|How the Google-Motorola Deal Went Down |
By EVELYN M. RUSLI
New York Times
September 13, 2011, 7:56 pm
It took less than seven weeks, but it became more expensive quickly.
From the first discussions in early July to a formal announcement on Aug. 15, Google moved swiftly this summer to secure a $12.5 billion takeover of Motorola Mobility, according to a filing submitted on Tuesday. The search giant, which was eager to own Motorola’s extensive patent portfolio, was also willing to pay up.
After floating an initial bid of $30 per share on Aug. 1, Google raised its offer price to $37, before settling at $40 per share. In just weeks, the offer increased by more than $3 billion.
For that, Motorola can thank Frank P. Quattrone, whose investment bank was hired on Aug. 1.
The filing, which maps out the background of the merger, discloses how the deal came together in the wake of Google’s failed bid for Nortel’s patent portfolio. In early July — mere days after Google lost out to a consortium led by rivals Apple and Microsoft — Andrew Rubin, the company’s senior vice president of mobile, reached out to Sanjay Jha, the chief executive of Motorola Mobility, to discuss “the possible impact of and potential responses” to the Nortel purchase. Over the next several days, discussions intensified, roping in more executives, including Google’s chief Larry Page and Nikesh Aurora, the company’s chief business officer. And by mid-July, the parties had agreed to a confidentiality agreement, as Google began due diligence on Motorola’s patent portfolio.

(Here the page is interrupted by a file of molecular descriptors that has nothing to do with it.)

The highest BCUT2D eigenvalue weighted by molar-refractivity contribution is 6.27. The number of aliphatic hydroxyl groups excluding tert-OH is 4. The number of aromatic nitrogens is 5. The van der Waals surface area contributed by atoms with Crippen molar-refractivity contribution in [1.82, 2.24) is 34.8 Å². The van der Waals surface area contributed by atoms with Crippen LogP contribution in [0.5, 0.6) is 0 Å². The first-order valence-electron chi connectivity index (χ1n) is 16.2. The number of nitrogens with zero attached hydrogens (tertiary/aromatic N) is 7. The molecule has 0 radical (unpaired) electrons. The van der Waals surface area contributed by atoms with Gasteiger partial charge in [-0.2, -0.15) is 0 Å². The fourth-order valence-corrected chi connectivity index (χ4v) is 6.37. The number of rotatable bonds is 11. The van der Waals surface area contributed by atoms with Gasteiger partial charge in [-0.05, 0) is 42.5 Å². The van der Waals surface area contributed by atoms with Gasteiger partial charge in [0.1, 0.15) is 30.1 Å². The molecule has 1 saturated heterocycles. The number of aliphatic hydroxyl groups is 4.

Although talks initially centered on Motorola’s patents, the focus quickly shifted to takeover talks. On July 28, Google said it would entertain a bid in the range of high $20s to low $30s. On Aug. 1, it came back with a formal letter and a $30 offer.
Enter Mr. Quattrone. On that day, Motorola hired Mr. Quattrone’s Qatalyst Partners and Centerview Partners to serve as financial advisers.
According to the filing it was Qatalyst, which has recently advised some of the largest takeover transactions in the technology sector, that prodded Google to go higher. On Aug. 5, after a telephone meeting with Motorola’s directors, an unnamed Qatalyst representative contacted Google’s chief legal officer “to reject the $30 per share offer and suggested that Google increase its proposed price to $43.50 per share.”
On Aug. 9, Google came back with $40 a share.
At the tail end of the process, Motorola’s board considered seeking other buyers, but ultimately concluded that it was “preferable to negotiate on a confidential basis with a single potential acquirer, rather than to conduct a private or public auction. Six days later, the deal was done.